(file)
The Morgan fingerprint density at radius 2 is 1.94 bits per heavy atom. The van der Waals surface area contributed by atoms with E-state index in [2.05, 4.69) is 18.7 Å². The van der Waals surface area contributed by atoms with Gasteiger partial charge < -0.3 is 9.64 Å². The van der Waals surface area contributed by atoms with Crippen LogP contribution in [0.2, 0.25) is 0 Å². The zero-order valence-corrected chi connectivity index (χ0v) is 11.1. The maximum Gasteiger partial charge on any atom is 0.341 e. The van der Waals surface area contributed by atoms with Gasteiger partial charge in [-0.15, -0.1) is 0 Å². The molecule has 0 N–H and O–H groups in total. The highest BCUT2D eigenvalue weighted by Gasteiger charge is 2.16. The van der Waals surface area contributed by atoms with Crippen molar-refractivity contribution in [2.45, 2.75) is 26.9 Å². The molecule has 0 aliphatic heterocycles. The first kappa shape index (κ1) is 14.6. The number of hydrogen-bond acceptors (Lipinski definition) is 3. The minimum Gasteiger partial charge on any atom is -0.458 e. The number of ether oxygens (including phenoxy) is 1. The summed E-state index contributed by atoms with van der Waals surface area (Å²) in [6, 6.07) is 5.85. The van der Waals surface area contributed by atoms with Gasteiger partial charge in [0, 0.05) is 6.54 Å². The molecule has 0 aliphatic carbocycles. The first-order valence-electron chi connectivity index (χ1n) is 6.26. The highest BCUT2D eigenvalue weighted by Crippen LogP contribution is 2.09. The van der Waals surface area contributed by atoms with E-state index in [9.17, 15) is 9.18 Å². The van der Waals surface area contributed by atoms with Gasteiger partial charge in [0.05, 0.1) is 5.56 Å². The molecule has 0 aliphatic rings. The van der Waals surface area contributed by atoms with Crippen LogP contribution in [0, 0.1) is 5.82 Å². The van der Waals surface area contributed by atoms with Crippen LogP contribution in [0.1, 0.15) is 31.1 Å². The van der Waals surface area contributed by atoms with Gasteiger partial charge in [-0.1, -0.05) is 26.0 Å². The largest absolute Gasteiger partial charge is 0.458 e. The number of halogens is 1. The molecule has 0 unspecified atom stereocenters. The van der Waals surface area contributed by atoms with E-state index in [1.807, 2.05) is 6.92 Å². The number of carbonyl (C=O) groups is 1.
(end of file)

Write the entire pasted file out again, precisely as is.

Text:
The Morgan fingerprint density at radius 2 is 1.94 bits per heavy atom. The van der Waals surface area contributed by atoms with E-state index in [2.05, 4.69) is 18.7 Å². The van der Waals surface area contributed by atoms with Gasteiger partial charge < -0.3 is 9.64 Å². The van der Waals surface area contributed by atoms with Crippen LogP contribution in [0.2, 0.25) is 0 Å². The zero-order valence-corrected chi connectivity index (χ0v) is 11.1. The maximum Gasteiger partial charge on any atom is 0.341 e. The van der Waals surface area contributed by atoms with Gasteiger partial charge in [-0.15, -0.1) is 0 Å². The molecule has 0 N–H and O–H groups in total. The highest BCUT2D eigenvalue weighted by Gasteiger charge is 2.16. The van der Waals surface area contributed by atoms with Crippen molar-refractivity contribution in [2.45, 2.75) is 26.9 Å². The molecule has 0 aliphatic heterocycles. The first kappa shape index (κ1) is 14.6. The number of hydrogen-bond acceptors (Lipinski definition) is 3. The minimum Gasteiger partial charge on any atom is -0.458 e. The number of ether oxygens (including phenoxy) is 1. The summed E-state index contributed by atoms with van der Waals surface area (Å²) in [6, 6.07) is 5.85. The van der Waals surface area contributed by atoms with Gasteiger partial charge in [0, 0.05) is 6.54 Å². The molecule has 0 aliphatic carbocycles. The first-order valence-electron chi connectivity index (χ1n) is 6.26. The highest BCUT2D eigenvalue weighted by Crippen LogP contribution is 2.09. The van der Waals surface area contributed by atoms with E-state index in [9.17, 15) is 9.18 Å². The van der Waals surface area contributed by atoms with Gasteiger partial charge in [0.05, 0.1) is 5.56 Å². The molecule has 0 aliphatic rings. The van der Waals surface area contributed by atoms with Crippen LogP contribution in [0, 0.1) is 5.82 Å². The van der Waals surface area contributed by atoms with Crippen LogP contribution in [0.1, 0.15) is 31.1 Å². The van der Waals surface area contributed by atoms with Gasteiger partial charge in [-0.1, -0.05) is 26.0 Å². The largest absolute Gasteiger partial charge is 0.458 e. The number of halogens is 1. The molecule has 0 unspecified atom stereocenters. The van der Waals surface area contributed by atoms with E-state index in [1.807, 2.05) is 6.92 Å². The number of carbonyl (C=O) groups is 1.